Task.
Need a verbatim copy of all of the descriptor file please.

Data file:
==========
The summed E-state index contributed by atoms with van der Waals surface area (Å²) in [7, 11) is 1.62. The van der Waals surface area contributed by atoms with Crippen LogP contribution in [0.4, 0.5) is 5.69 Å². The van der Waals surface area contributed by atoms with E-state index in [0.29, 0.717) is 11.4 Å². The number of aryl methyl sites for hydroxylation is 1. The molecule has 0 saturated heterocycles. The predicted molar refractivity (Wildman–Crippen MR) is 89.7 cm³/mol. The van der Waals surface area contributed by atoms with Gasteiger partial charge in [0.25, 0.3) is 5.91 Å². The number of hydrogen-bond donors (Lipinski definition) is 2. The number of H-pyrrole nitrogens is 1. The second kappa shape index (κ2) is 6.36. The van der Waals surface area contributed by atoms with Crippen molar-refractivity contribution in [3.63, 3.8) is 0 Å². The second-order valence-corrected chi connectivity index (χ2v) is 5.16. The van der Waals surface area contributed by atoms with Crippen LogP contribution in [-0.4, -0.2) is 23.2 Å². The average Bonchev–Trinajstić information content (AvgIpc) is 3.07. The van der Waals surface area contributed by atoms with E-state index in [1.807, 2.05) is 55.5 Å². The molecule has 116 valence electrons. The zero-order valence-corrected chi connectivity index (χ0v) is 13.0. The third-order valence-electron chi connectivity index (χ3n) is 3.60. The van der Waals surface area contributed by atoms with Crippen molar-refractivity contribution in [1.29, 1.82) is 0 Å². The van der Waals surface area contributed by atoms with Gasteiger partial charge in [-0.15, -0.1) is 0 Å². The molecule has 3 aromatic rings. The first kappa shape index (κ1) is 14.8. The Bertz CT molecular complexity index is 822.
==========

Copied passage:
The summed E-state index contributed by atoms with van der Waals surface area (Å²) in [7, 11) is 1.62. The van der Waals surface area contributed by atoms with Crippen LogP contribution in [0.4, 0.5) is 5.69 Å². The van der Waals surface area contributed by atoms with E-state index in [0.29, 0.717) is 11.4 Å². The number of aryl methyl sites for hydroxylation is 1. The molecule has 0 saturated heterocycles. The predicted molar refractivity (Wildman–Crippen MR) is 89.7 cm³/mol. The van der Waals surface area contributed by atoms with Gasteiger partial charge in [0.25, 0.3) is 5.91 Å². The number of hydrogen-bond donors (Lipinski definition) is 2. The number of H-pyrrole nitrogens is 1. The second kappa shape index (κ2) is 6.36. The van der Waals surface area contributed by atoms with Crippen molar-refractivity contribution in [3.63, 3.8) is 0 Å². The second-order valence-corrected chi connectivity index (χ2v) is 5.16. The van der Waals surface area contributed by atoms with Crippen LogP contribution in [-0.4, -0.2) is 23.2 Å². The average Bonchev–Trinajstić information content (AvgIpc) is 3.07. The van der Waals surface area contributed by atoms with E-state index in [1.807, 2.05) is 55.5 Å². The molecule has 116 valence electrons. The zero-order valence-corrected chi connectivity index (χ0v) is 13.0. The third-order valence-electron chi connectivity index (χ3n) is 3.60. The van der Waals surface area contributed by atoms with Crippen molar-refractivity contribution in [1.29, 1.82) is 0 Å². The van der Waals surface area contributed by atoms with Gasteiger partial charge in [-0.15, -0.1) is 0 Å². The molecule has 3 aromatic rings. The first kappa shape index (κ1) is 14.8. The Bertz CT molecular complexity index is 822.